Japanese Crested IBIS (Nipponia nippon) – Bird Facts and Information
Six of the world’s 31 ibis species are threatened, but the Japanese crested ibis (‘Toki’) (Nipponia nippon) is the most endangered of all. No wild bird exists in Japan anymore and up to 1985 only 21 had been confirmed officially in China, though the total population might be 40—50.
Hunting of the beautiful white and pink Toki for its feathers was widespread in former times and the species was thought to be extinct between 1890 and 1930, but then small numbers were found breeding in central Honshu on the Noto Peninsula and a few others on Sado Island in Niigata Prefectuna.
Japanese Crested Ibis Habitat
During the 1940s clearance of vast areas of forest destroyed much of the bird’s natural habitat and by 1960 only some 12 birds remained in Japan. They were also recorded in Korea before World War II.
Today two males and two females Japanese Crested Ibis are caged on Sado Island for the purpose of captive-breeding. Three of these were captured on Sado in 1981 and one male has been loaned by the Chinese government for three years from October 1985.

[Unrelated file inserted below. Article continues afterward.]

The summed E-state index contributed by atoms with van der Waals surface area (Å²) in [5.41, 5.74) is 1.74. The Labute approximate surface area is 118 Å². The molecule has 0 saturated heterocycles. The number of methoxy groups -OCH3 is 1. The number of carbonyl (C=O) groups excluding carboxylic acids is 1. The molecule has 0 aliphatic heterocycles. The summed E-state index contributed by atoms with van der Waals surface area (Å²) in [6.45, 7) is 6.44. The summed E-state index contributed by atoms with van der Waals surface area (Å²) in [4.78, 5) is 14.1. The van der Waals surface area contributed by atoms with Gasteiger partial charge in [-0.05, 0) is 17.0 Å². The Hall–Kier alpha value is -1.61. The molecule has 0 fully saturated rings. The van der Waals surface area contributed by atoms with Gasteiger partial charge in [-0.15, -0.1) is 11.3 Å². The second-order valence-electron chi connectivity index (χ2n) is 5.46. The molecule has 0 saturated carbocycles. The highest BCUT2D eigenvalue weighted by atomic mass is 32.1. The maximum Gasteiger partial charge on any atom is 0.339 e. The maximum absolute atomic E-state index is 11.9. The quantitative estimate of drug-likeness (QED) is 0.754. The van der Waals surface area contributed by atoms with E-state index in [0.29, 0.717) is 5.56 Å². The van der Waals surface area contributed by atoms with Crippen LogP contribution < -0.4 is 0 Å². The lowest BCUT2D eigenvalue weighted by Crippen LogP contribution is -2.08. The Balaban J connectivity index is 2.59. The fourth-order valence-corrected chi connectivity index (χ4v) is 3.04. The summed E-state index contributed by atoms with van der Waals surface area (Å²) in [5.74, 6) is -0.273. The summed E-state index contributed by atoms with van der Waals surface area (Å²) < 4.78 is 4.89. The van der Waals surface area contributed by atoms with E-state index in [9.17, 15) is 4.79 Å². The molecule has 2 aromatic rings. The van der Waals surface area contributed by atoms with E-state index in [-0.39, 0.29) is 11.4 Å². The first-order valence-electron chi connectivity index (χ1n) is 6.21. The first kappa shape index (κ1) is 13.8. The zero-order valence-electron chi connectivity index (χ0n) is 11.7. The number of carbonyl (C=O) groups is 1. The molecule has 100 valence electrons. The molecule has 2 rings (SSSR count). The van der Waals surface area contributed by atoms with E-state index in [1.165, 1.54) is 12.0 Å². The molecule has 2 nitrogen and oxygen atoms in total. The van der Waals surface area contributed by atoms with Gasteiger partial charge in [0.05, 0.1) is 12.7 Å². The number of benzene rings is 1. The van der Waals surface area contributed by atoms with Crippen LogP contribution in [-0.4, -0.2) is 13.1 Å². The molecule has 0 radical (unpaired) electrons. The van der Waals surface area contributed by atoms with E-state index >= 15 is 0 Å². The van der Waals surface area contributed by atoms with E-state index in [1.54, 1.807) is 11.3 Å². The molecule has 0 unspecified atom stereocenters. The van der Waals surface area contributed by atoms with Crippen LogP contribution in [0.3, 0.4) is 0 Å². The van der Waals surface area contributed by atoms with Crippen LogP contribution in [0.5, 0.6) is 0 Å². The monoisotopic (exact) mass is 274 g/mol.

Causes of extinction
All Japan’s five remaining wild ibises were captured in 1981 (another was already in captivity) but three females have since died and failure of the breeding project so far is put down to the limited number and advanced age of the birds. Therefore the Japanese and Chinese governments decided that their closer co-operation was essential.
The decline was equally severe in China and not a single Japanese crested ibis bird was seen between 1964 and May 1981, when seven were found in Yangxian Country, Shannxi Province in central China.
In the spring of 1986, the Japan International Co-operation Agency sent a survey team to Yangxian and as a result of their report, the Japanese Ministry of Foreign Affairs will consider technical assistance for the Chinese Ministry of Forestry in managing these birds.